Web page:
The version on PlayStation is the basis of the game’s build, and is available via PSN download for its compatible platforms in the West. A Saturn port was developed alongside with a few visual and audial changes. The Saturn version lacks transparancies and the colored lighting, instead replacing much of the shading in a stark high contrast effect with washed out hues shifting into blacks on the models. The instrumentation of the music is also altered slightly to coincide with the different hardware, giving the port more profound percussion. The FMVs also have a green ornate border rather than solid black letterboxing on the PlayStation.
Pandemonium! was almost released on PC at the same time, running with the power of the then-newly released 3Dfx Voodoo Graphics card. The card made it possible for the game to run at double the resolution (640×360) with Z-buffering, though the coloring is based on the PS1 version. However, a few cutbacks were made, such as the lower-quality interlaced FMVs. The music was taken from the PlayStation release and converted into redbook audio. Due to this, a chunk of the soundtrack had to be removed (the music of the second halves of levels) for space reasons. This PC version is readily available via Good Old Games and Stream. In 2003 a port of the game was made for the ill-fated Nokia N-Gage, transferring rather well to the phone system with the removal of stage BGM. The vertically-oriented screen meant that the visuals were cropped on the sides, further compounding the sudden off-screen threats issue to maddening levels. Sadly, the game might be one of the best titles for the taco phone. A higher-res and 4:3 variant of the N-Gage release was placed on the iTunes store for compatible devices in 2009, though it appears to be unlisted currently.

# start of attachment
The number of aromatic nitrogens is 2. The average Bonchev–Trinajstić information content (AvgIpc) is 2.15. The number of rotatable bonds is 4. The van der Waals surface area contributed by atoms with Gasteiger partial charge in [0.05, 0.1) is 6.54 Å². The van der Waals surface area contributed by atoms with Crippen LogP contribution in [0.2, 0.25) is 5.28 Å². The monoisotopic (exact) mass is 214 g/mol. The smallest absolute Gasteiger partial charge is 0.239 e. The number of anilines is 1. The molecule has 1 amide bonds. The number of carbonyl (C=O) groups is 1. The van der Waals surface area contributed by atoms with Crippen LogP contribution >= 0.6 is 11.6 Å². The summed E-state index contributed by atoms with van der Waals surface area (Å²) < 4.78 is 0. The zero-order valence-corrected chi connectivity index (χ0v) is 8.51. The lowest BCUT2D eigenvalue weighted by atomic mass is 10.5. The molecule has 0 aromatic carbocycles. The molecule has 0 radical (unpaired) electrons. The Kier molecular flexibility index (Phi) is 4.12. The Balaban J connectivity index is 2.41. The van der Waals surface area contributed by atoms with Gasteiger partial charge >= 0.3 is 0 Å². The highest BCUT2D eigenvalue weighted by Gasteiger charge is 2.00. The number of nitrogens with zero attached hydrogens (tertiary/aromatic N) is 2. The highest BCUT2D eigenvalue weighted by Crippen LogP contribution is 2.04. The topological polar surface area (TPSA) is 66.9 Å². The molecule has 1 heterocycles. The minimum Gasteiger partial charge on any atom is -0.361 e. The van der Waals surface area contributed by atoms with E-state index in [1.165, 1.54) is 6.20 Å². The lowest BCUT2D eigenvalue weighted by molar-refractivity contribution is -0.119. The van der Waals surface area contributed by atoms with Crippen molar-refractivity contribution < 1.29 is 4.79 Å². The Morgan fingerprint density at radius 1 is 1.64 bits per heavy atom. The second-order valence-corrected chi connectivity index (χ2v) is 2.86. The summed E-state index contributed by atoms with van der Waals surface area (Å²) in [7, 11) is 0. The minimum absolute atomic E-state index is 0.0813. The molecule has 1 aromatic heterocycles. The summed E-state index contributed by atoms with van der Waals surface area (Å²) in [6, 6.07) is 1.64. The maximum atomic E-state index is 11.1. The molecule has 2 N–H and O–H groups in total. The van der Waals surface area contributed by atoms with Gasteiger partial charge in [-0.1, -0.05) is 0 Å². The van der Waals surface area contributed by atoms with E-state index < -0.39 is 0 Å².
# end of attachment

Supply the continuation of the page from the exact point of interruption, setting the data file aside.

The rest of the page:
Surprisingly, Pandemonium! received a release in Japan, where it was published by Bandai. For whatever reason, the story about a jester and acrobatic mage in a wacky fantasy land must’ve seemed “too Western” to sell, so the story, characters, and title was altered. Though the game is almost exactly the same, the title is more appropriately rechristened as Magical Hoppers, since majority of the gameplay is the latter. The main characters are wildly different in appearance, though. Nikki is replaced with the blonde ponytail poofy leotard-wearing Clam, probably the least-drasticly changed character of the three. Fargus’s stand-in is Guppy, who looks rather silly in his blue bodysuit and protective gear with his big anime hair sticking out, looking like a cosplayer using whatever sporting equipment he had lying around. His cartwheel attack was also changed to the rolling manuever Fargus uses in the sequel, as well. And Sid, while still a talking magical stick, serves as Guppy and Clam’s mentor, looking quite bizarre as a mustachioed half-vulture/half-parrot old fart with a gem for a nose.
The new story has Guppy and Clam transported to the kingdom of Amazing Land in order to save the horned Queen and the crisis upon her land. Amazing Land itself is exactly the same as Lyr, though the plot suggests Guppy, Clam, and Sid normally living in a world much like our own. The Saturn and PlayStation have completely different opening and ending cutscenes, with the PlayStation version told in stillshots and the Saturn with full FMV, even showing Clam and Guppy in street clothes momentarily. Still, the actual game itself is left unchanged outside of the intro and ending with new models taking the place of the original player characters. Even the bosses still maintain their English dialogue.
Pandemonium! is a servicable platformer that got lost in the crowd, overshadowed by better 3D and even 2.5D games in the months surrounding its release. While time since hasn’t helped age its averageness, it was an okay start to what could’ve been built as a stronger all-ages romp. Its sales garnered a quick sequel, but what was given shook the theme and feel of the game down into a more “hip” and insane form.